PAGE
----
Kevin Casebier should be an object lesson in what not to do to become an honorary consul, according to some.
Instead, his ingenuity paid off, and the longtime banker, staffing executive and real estate developer has the distinction of becoming the most recently appointed diplomat in Georgia.
Mr. Casebier now represents Latvia, the middle geographically of the Baltic nations, which has 2 million people and a capital city, Riga, that was named the 2014 European capital of culture.
The Atlanta businessman has long maintained a variety of European family and business connections, including a bearded brother, Kraig, known as the “American Barber in Prague,” who has become a minor celebrity in the Czech capital.
But it was the realization he could help both a small European country and Atlanta, his adoptive hometown of 20-plus years, that encouraged him finally to pursue diplomacy.
“I get that question a lot: Why do you want to do this?” he told Global Atlanta in an interview. “At some point in your career, it’s not all about money all the time. I wanted to give back.”
Mr. Casebier moved to Atlanta from Louisville, Ky., as a young man with his possessions in the trunk of his car. He went on to build a successful career in Atlanta, which always impressed him as a place that rewards an entrepreneurial spirit and hard work.
“Atlanta always had a can-do attitude that I love about it,” he said. “If it can happen, it can happen here.”
The seed of working in diplomacy had germinated for many years. Mr. Casebier remembers attending an annual celebration of then-Dutch Queen Beatrix‘s birthday hosted by Erik Vonk, the former Randstad North America executive and Dutch honorary consul. Mr. Vonk, incidentally now the proprietor of Georgia-distilled Richland Rum encouraged Mr. Casebier’s Austrian-born daughter to obtain her EU passport. And Mr. Casebier’s research into his own roots in Eastern and Northern Europe tied him more closely to a continent he had visited often.
When he got serious, he talked with George Novak, Georgia’s honorary consul for the Czech Republic, whom Mr. Casebier had planned to introduce to his brother, the barber in Prague.
Mr. Novak says he told Mr. Casebier that the job was rewarding but could also be demanding on one’s time, with a lot of expenses for which he may never be reimbursed.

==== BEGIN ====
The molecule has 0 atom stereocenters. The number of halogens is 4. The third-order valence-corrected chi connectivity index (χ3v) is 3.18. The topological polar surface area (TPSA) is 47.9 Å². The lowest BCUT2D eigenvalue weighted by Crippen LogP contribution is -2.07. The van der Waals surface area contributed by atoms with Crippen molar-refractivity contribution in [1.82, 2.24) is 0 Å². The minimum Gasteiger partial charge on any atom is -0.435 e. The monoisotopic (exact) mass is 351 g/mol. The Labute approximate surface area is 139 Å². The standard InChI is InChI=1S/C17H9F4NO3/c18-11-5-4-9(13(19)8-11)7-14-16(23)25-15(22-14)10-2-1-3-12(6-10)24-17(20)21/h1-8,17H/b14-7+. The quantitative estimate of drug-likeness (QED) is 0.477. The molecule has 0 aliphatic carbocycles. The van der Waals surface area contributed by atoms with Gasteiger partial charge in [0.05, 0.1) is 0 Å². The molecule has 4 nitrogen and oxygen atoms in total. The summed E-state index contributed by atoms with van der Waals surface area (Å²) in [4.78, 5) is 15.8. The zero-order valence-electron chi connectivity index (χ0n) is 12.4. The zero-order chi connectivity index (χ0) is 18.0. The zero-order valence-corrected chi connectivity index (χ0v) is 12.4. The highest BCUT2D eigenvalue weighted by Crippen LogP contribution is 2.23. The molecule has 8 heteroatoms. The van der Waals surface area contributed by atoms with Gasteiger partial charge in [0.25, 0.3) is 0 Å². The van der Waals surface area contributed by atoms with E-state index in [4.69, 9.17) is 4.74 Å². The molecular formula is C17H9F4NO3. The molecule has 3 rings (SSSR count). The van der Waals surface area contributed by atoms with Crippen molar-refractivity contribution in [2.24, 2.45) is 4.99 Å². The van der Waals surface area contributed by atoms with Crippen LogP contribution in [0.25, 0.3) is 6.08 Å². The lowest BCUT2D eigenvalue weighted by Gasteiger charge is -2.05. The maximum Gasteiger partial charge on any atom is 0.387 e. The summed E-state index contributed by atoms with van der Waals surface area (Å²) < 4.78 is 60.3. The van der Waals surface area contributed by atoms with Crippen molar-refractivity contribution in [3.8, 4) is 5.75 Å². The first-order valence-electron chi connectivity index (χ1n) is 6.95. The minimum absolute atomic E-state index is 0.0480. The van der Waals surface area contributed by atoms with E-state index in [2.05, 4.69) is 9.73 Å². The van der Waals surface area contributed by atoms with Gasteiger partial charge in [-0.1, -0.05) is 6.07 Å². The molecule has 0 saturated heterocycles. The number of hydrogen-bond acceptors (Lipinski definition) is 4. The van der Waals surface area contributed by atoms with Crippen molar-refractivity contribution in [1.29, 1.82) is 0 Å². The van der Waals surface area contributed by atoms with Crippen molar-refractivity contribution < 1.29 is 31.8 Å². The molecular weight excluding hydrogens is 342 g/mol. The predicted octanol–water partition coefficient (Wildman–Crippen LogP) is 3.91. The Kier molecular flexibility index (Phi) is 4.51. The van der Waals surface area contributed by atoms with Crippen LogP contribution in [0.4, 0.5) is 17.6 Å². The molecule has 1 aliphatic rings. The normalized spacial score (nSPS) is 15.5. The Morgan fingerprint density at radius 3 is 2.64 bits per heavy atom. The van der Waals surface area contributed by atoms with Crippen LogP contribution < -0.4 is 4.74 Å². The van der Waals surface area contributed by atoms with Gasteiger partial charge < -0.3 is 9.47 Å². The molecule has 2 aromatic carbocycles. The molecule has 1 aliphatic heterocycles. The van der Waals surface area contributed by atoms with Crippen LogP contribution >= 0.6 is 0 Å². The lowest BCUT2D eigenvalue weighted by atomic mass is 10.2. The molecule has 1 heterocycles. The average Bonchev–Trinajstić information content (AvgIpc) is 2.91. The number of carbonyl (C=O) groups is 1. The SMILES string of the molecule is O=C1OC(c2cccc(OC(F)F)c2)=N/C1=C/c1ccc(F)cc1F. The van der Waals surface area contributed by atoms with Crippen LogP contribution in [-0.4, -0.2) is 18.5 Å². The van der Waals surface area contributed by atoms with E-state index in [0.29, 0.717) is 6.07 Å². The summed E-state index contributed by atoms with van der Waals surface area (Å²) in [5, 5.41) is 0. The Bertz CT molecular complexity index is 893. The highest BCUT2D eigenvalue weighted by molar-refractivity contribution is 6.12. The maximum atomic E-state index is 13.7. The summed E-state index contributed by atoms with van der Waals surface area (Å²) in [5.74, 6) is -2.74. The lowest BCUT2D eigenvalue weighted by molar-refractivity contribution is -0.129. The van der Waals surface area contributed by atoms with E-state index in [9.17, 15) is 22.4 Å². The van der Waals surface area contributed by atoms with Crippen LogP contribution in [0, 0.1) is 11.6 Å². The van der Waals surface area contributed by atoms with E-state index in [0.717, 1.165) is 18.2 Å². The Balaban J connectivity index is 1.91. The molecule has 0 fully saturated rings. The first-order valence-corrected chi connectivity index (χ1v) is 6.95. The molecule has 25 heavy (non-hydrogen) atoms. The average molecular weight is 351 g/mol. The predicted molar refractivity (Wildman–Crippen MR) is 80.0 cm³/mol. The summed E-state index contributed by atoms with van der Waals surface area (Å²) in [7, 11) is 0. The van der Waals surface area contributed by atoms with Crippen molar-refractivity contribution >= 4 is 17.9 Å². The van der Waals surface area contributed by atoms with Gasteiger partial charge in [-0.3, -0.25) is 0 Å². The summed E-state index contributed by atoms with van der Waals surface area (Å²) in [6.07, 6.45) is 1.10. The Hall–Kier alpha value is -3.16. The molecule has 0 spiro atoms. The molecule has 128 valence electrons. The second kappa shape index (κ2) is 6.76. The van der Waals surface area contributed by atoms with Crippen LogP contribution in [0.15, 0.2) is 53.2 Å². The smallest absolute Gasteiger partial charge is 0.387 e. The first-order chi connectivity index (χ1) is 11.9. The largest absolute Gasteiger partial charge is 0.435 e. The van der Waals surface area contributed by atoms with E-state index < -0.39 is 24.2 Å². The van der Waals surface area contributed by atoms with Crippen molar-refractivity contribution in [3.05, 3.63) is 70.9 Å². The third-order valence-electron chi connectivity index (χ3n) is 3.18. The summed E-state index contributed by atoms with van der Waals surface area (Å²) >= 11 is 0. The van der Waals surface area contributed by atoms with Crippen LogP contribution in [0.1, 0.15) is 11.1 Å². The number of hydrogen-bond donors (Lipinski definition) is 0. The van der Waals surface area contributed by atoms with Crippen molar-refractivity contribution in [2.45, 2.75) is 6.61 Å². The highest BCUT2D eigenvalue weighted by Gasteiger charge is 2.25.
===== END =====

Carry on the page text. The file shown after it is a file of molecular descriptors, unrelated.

“You have to come when they call,” Mr. Novak said he told Mr. Casebier.
As for Latvia, Mr. Casebier saw that it was the last of three Baltic nations — Latvia, Estonia and Lithuania — to lack representation in Atlanta through an honorary consulate. So he contacted the embassy — something other honorary consuls have told Global Atlanta is a sure way not to get appointed.
But perhaps in a sign of the times, the embassy responded positively and flew Mr. Casebier over to learn about the history, culture and economy. He crisscrossed the bucolic countryside to visit factories and farms, then spent five days in meetings with the foreign ministry.
“To see it first hand was important for me, to be able to put it in the context of Europe as a whole,” he said. In January, he received official confirmation of his appointment, making Atlanta one of the few U.S. cities with diplomatic representation from all three Baltic countries.
Latvia, a member of NATO, the European Union and the euro zone, borders Russia and has been an important party to security conversations during uncertain times for the trans-Atlantic alliance under new U.S. President Donald Trump.
Mr. Casebier saw that the country, whose history includes long periods of subjugation by foreign powers including the Soviet Union until 1991, is interested in carving out its own identity and growing its economy through exports and overseas engagement (a key reason for taking on the risk of joining the euro zone in 2014).
That outward focus has benefited the state of Georgia. In the city of Dublin, Latvia-based Valmiera Glass — which makes fiberglass material used in aviation and fire protection — is one of the largest employers after having announced a $90 million, six-year expansion of its plant that will create 425 jobs.
Mr. Casebier visited a Valmiera plant in Latvia and is scheduled to visit the Dublin plant in June.
During his trip, Mr. Casebier also met with Toms Ērenpreiss of the Ērenpreiss Bicycle Co., a more than 100-year-old company that was once the largest bike maker in the Baltics. It was nationalized by Soviets in the 1940s under the Red Star Bicycle moniker, then revived in 2005 by Mr. Ērenpreiss, the grand-nephew of the founder.
“Mr. Erenpriess is seeking to expand the company’s market in North America,” Mr. Casebier said.
Mr. Casebier foresees a variety of potential collaborations with Georgia: Forestry is a big Latvian export sector, and the highly educated population could benefit from technical collaborations with Georgia Tech or Southern Polytechnic, now a unit of Kennesaw State University.
Ambassador Andris Teikmanis is tentatively scheduled to visit Atlanta in mid-June to officially open the honorary consulate and meet Georgia Gov. Nathan Deal.